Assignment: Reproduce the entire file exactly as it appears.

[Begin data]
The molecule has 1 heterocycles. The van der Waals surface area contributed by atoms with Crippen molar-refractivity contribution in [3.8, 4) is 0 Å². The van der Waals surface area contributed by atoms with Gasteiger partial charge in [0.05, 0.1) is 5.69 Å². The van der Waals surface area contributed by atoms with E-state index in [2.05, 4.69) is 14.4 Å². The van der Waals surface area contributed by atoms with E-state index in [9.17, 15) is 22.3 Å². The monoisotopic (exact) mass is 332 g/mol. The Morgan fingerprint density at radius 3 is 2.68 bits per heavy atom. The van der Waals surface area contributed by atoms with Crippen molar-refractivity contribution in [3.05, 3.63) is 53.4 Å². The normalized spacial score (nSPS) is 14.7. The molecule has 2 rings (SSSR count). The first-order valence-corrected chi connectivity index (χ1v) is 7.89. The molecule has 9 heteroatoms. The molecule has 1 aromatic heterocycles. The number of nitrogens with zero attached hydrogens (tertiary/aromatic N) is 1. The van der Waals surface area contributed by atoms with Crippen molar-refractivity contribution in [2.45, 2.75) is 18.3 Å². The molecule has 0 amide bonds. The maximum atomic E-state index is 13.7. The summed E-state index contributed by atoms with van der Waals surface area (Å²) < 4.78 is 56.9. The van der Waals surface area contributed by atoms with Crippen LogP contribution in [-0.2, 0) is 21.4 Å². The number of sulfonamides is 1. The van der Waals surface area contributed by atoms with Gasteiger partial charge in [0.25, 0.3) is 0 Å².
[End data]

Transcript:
The molecule has 1 heterocycles. The van der Waals surface area contributed by atoms with Crippen molar-refractivity contribution in [3.8, 4) is 0 Å². The van der Waals surface area contributed by atoms with Gasteiger partial charge in [0.05, 0.1) is 5.69 Å². The van der Waals surface area contributed by atoms with E-state index in [2.05, 4.69) is 14.4 Å². The van der Waals surface area contributed by atoms with E-state index in [9.17, 15) is 22.3 Å². The monoisotopic (exact) mass is 332 g/mol. The Morgan fingerprint density at radius 3 is 2.68 bits per heavy atom. The van der Waals surface area contributed by atoms with Crippen molar-refractivity contribution in [3.05, 3.63) is 53.4 Å². The normalized spacial score (nSPS) is 14.7. The molecule has 2 rings (SSSR count). The first-order valence-corrected chi connectivity index (χ1v) is 7.89. The molecule has 9 heteroatoms. The molecule has 1 aromatic heterocycles. The number of nitrogens with zero attached hydrogens (tertiary/aromatic N) is 1. The van der Waals surface area contributed by atoms with Crippen molar-refractivity contribution in [2.45, 2.75) is 18.3 Å². The molecule has 0 amide bonds. The maximum atomic E-state index is 13.7. The summed E-state index contributed by atoms with van der Waals surface area (Å²) < 4.78 is 56.9. The van der Waals surface area contributed by atoms with Crippen LogP contribution in [-0.2, 0) is 21.4 Å². The number of sulfonamides is 1. The van der Waals surface area contributed by atoms with Gasteiger partial charge in [0.25, 0.3) is 0 Å².